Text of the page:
Wanna know how we edit our photographs to flatter darker skin tones in Lightroom such as my own? Check out our post featuring my go-to tips!
A question I have seen floating around both on the internet and in my analytics is how to edit photographs for darker skin tones. As someone who has a darker complexion, I can attest to the fact that there aren’t many presets out there for people with dark skin tones. I can also admit that it’s really difficult, unless you frequently photograph people with those skin tones, to identify what colors and hues tend to work best.
In the past, I have tried everything from adjusting the saturation to removing the shadows and while in some cases that’s worked, as with all photo editing, you still have to tweak things depending on the subjects in your photos.
However, I’m confident I’ve found some things that work generally well for me, regardless of the preset when trying to embrace and highlight the beautiful deep tones rather than wash them out. Want to know how I do it?
ADJUST THE LIGHTING:
Since I like my photographs to be pretty light for the most part, when I edit my photographs I typically up the exposure a little bit. Depending on the natural light in the photograph, I also adjust the shadows more to the right, drag the whites more to the right depending on the amount of light in the photograph at that point and the blacks to the left.
INCREASE THE SHADOWS:
As alluded to above, I normally increase the shadows in the photograph. Doing so not only lightens the photograph, but it softens in a little bit so that it’s a little wispier and not as harsh.
INCREASE THE SATURATION & VIBRANCY:
Depending on the lighting, I will increase the saturation and vibrancy of the photograph since that can easily get lost as you brighten it. I’ll increase it only a little bit, however, because the next step is one where I focus on dragging out more of the colors.
ADJUST THE COLORS:
This probably goes without saying, but it’s the one thing I do for each photograph, regardless of the skin tone of the person in the photo. We all have undertones and the trick is often figuring out what that undertone is and then playing the color settings for the color that’s closest to it. For example, in a lot of my photographs, depending on the setting I’m in, I am usually closer to the magenta and red undertone so I will adjust those colors accordingly.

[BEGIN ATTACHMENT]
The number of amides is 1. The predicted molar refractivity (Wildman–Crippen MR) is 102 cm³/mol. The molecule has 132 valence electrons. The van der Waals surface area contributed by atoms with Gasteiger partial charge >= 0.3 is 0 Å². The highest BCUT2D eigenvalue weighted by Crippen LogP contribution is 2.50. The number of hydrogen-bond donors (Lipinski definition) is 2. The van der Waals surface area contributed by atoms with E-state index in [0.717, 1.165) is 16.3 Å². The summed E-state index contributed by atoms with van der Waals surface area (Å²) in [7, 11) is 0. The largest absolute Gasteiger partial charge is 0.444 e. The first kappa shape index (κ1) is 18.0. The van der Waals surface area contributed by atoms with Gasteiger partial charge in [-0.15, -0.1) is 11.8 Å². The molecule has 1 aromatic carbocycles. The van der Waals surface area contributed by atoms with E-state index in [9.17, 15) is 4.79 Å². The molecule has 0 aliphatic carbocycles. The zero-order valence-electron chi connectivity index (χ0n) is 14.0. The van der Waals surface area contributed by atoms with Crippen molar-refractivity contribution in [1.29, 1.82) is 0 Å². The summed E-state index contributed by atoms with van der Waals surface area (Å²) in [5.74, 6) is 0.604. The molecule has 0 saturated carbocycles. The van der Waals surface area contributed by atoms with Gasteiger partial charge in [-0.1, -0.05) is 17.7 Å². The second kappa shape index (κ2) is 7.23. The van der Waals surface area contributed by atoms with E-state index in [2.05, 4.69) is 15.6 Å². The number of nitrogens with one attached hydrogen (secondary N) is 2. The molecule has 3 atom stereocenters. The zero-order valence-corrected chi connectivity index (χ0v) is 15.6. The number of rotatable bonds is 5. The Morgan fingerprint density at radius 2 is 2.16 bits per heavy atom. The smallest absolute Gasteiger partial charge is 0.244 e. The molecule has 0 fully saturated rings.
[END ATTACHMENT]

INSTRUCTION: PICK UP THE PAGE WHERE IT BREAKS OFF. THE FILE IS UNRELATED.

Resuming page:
The trick is the darker the subject’s skin tone, you want to go towards the left on the bar and the lighter the subject’s skin tone you want to go towards the right. For pretty much all tones, I stay towards the left however because the lighter you go, the less that color is visible, but the darker you go the more potent it is. I would be careful not to go too far to the left as it may end up looking very red and rosy.
SHARPEN THE PHOTOGRAPH:
Depending on the way the photograph looks at that point, I’ll then sharpen the photograph a little bit so that it doesn’t look completely matte. I like a nice balance of matte and sharpness to most of my photographs, depending on the setting and the purpose of the photograph. A little sharpening just helps the photograph stand out a little more without looking gritty.
UTILIZE OUR FREE PRESETS:
I am big on using presets. Even when I wasn’t making my own, I would start with using the ones already in Lightroom as a base or ones that I purchased in the past and go from there. It saves so much time with editing and by the point that I was making my own based on certain settings and environments, it really carved off a lot of time that I’d normally spend editing each photograph. In fact, one of my absolute favorite presets to use that I created is now one we’re selling on our shop!
If you’re short on time, I created quite a free preset for you to use just for this purpose! As with all presets, they aren’t one-click fixes so you will probably have to make some adjustments here and there, but for the hard work is done for you. Feel free to download your free presets by using the form below.